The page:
LiveScore's Gavin Glicksman, a lifelong Chelsea fan, looks back at 2020-21 and ponders whether Thomas Tuchel can deliver more success this term.
Last season was one Chelsea fans will never forget.
For the second time in the club’s history, the Champions League trophy ended up at Stamford Bridge — arguably against the odds.
Back in 2012, Roberto Di Matteo led the Blues to European success when it appeared Didier Drogba and Co were destined to never lift the cup with the big ears.
Having knocked out old foes Barcelona along the way, taking on Bayern Munich in their own backyard without the suspended John Terry and a host of other injured and banned stars was never going to be easy.
Thanks to Drogba’s stunning headed equaliser two minutes from time, we found ourselves one spot-kick away from glory in the decisive penalty shootout.
And the man from the Ivory Coast did what he did best throughout his career in a blue shirt by stepping up to the win the match. On this occasion, it just so happened to be the biggest game in the club's history.
That was, of course, until Tuchel’s troops found themselves in the final last term.
It had been a strange campaign, highlighted by the disappointing axing of club legend Frank Lampard.
The man we all loved — Chelsea's top scorer and winner of multiple trophies as a player — was sacked without being given the chance to complete a second season in charge.
That is the way at Chelsea, we all know that, but Lamps deserved better having guided the team to fourth in the Premier League and the FA Cup final in 2019-20.
Add in the fact he had achieved that against the backdrop of a transfer ban, while also bringing through the likes of Mason Mount and Tammy Abraham, just added to the sadness.
Whether he meant to or not, Tuchel immediately endeared himself to the Chelsea faithful by thanking his predecessor for everything he had done.
The German was respectful and seemed genuinely delighted to have been handed the reins at one of the most trigger-happy clubs around.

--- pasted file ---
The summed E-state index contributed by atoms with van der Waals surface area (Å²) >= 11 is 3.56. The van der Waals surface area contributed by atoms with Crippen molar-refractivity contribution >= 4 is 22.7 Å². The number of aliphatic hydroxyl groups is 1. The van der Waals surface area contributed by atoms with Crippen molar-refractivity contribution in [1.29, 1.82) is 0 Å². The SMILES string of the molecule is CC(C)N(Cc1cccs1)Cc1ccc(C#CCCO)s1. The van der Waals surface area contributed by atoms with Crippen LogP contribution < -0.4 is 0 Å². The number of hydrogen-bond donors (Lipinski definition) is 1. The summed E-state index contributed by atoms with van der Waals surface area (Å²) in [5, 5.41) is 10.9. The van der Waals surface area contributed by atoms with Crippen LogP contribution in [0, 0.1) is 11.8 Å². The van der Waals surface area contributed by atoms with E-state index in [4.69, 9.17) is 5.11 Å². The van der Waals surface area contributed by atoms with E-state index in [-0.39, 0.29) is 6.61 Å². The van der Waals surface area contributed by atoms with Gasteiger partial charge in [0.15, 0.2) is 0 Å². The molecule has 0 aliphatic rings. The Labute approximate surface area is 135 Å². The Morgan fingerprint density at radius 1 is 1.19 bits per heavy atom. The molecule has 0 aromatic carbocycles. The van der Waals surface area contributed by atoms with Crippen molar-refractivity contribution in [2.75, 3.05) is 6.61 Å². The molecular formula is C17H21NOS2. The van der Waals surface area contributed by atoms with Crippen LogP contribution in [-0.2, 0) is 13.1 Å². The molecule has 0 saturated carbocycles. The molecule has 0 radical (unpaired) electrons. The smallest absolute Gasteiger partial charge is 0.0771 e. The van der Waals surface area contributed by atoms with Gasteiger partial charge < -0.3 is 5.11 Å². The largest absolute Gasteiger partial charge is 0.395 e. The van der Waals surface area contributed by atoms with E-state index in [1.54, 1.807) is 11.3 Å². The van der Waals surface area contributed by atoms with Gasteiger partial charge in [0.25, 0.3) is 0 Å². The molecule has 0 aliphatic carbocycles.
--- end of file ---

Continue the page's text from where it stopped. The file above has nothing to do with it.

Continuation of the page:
There was cause for optimism and yet we faced an uphill battle to even qualify for the Champions League again, let alone win it.
Tuchel discarded Abraham, left Olivier Giroud warming the bench more often than not and brought Antonio Rudiger and Marcos Alonso in from the cold.
He switched to a back three, kept faith with the misfiring Timo Werner and managed to get the best out of Kai Havertz.
Most importantly, he stuck with Mount, who has firmly established himself as one of the first picks for both club and country.
To put it simply, the England man has all the attributes to go down in history as Chelsea's biggest success story from the academy since Terry. In fact, he could even end up surpassing him.
The football was not always pretty but Tuchel’s team got the results needed to secure a top-four finish while also reaching the FA Cup final.
That trip to Wembley is something I would rather not talk about. The disappointing 1-0 defeat to Leicester aside, it was far from a normal Cup final.
I was lucky enough to be one of 20,000 fans at the national stadium but it was an unsettling affair, thanks in no small part to coronavirus restrictions forcing even supporters from the same households to leave a seat spare between them.
Thankfully, better was to come.
And it was even sweeter that the last game of the season, with the biggest prize in European football up for grabs, was against Premier League champions Manchester City.
Havertz, 22, was the coolest man in the Estadio do Dragao in Porto when he latched on to Mount’s brilliant pass, skipped around Ederson and rolled the ball into the back of the net.
It was enough to sink City, secure Champions League glory and ensure Tuchel will always be remembered at the Bridge.
As for how long he lasts is anyone’s guess. Knowing Chelsea, the axe will drop quickly if performances and results do not continue to meet the club’s incredibly high standards.
Personally, I’ll just be glad to be back in my regular seat, the one I’ve occupied for more than two decades, next to my dad and surrounded by familiar faces as full crowds return to grounds across the country.
Watching every game on TV during the pandemic was fantastic but there is no escaping the fact that football is not the same without packed stadiums.
As pre-season preparations continue against Bournemouth tonight, the top four is a minimum requirement for Chelsea this term — just as it is every season.
Alongside that, I will always happily take FA Cup success. Having lost back-to-back finals, I truly hope it can be third time lucky this time around.